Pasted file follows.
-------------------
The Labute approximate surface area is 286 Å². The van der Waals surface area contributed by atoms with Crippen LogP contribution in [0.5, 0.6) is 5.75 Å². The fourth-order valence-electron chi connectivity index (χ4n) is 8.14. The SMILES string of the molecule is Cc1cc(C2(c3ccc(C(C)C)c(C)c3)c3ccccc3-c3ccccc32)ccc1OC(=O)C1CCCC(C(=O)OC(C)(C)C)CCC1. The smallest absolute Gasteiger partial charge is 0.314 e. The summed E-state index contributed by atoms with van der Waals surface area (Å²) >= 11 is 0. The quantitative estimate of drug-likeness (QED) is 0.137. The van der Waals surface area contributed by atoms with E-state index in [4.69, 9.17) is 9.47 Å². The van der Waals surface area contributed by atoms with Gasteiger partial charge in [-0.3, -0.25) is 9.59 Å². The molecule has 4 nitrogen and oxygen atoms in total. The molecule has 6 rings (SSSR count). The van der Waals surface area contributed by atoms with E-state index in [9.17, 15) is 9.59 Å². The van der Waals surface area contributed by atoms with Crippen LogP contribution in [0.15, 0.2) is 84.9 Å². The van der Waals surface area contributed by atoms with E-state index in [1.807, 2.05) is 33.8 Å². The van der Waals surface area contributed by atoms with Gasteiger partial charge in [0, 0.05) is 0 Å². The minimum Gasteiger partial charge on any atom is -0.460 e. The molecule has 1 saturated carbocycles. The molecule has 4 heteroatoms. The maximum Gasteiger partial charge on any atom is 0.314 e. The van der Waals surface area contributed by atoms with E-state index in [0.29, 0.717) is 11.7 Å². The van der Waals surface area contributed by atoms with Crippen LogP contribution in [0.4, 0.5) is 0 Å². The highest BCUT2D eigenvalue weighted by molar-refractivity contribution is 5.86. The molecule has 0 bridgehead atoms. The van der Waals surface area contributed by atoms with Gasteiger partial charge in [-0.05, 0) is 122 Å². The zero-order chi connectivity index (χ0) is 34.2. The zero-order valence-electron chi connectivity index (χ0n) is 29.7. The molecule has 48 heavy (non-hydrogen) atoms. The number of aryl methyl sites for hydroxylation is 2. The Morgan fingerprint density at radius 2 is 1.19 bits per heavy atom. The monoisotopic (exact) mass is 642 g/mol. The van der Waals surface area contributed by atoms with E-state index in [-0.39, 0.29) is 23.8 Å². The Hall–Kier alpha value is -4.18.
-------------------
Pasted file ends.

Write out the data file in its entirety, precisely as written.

The Labute approximate surface area is 286 Å². The van der Waals surface area contributed by atoms with Crippen LogP contribution in [0.5, 0.6) is 5.75 Å². The fourth-order valence-electron chi connectivity index (χ4n) is 8.14. The SMILES string of the molecule is Cc1cc(C2(c3ccc(C(C)C)c(C)c3)c3ccccc3-c3ccccc32)ccc1OC(=O)C1CCCC(C(=O)OC(C)(C)C)CCC1. The smallest absolute Gasteiger partial charge is 0.314 e. The summed E-state index contributed by atoms with van der Waals surface area (Å²) >= 11 is 0. The quantitative estimate of drug-likeness (QED) is 0.137. The van der Waals surface area contributed by atoms with E-state index in [4.69, 9.17) is 9.47 Å². The van der Waals surface area contributed by atoms with Gasteiger partial charge in [-0.3, -0.25) is 9.59 Å². The molecule has 4 nitrogen and oxygen atoms in total. The molecule has 6 rings (SSSR count). The van der Waals surface area contributed by atoms with E-state index in [9.17, 15) is 9.59 Å². The van der Waals surface area contributed by atoms with Crippen LogP contribution in [0.15, 0.2) is 84.9 Å². The van der Waals surface area contributed by atoms with E-state index in [1.807, 2.05) is 33.8 Å². The van der Waals surface area contributed by atoms with Gasteiger partial charge in [0, 0.05) is 0 Å². The minimum Gasteiger partial charge on any atom is -0.460 e. The molecule has 1 saturated carbocycles. The molecule has 4 heteroatoms. The maximum Gasteiger partial charge on any atom is 0.314 e. The van der Waals surface area contributed by atoms with E-state index in [0.29, 0.717) is 11.7 Å². The van der Waals surface area contributed by atoms with Crippen LogP contribution in [0.4, 0.5) is 0 Å². The highest BCUT2D eigenvalue weighted by molar-refractivity contribution is 5.86. The molecule has 0 bridgehead atoms. The van der Waals surface area contributed by atoms with Gasteiger partial charge in [-0.05, 0) is 122 Å². The zero-order chi connectivity index (χ0) is 34.2. The zero-order valence-electron chi connectivity index (χ0n) is 29.7. The molecule has 48 heavy (non-hydrogen) atoms. The number of aryl methyl sites for hydroxylation is 2. The Morgan fingerprint density at radius 2 is 1.19 bits per heavy atom. The monoisotopic (exact) mass is 642 g/mol. The van der Waals surface area contributed by atoms with E-state index in [-0.39, 0.29) is 23.8 Å². The Hall–Kier alpha value is -4.18.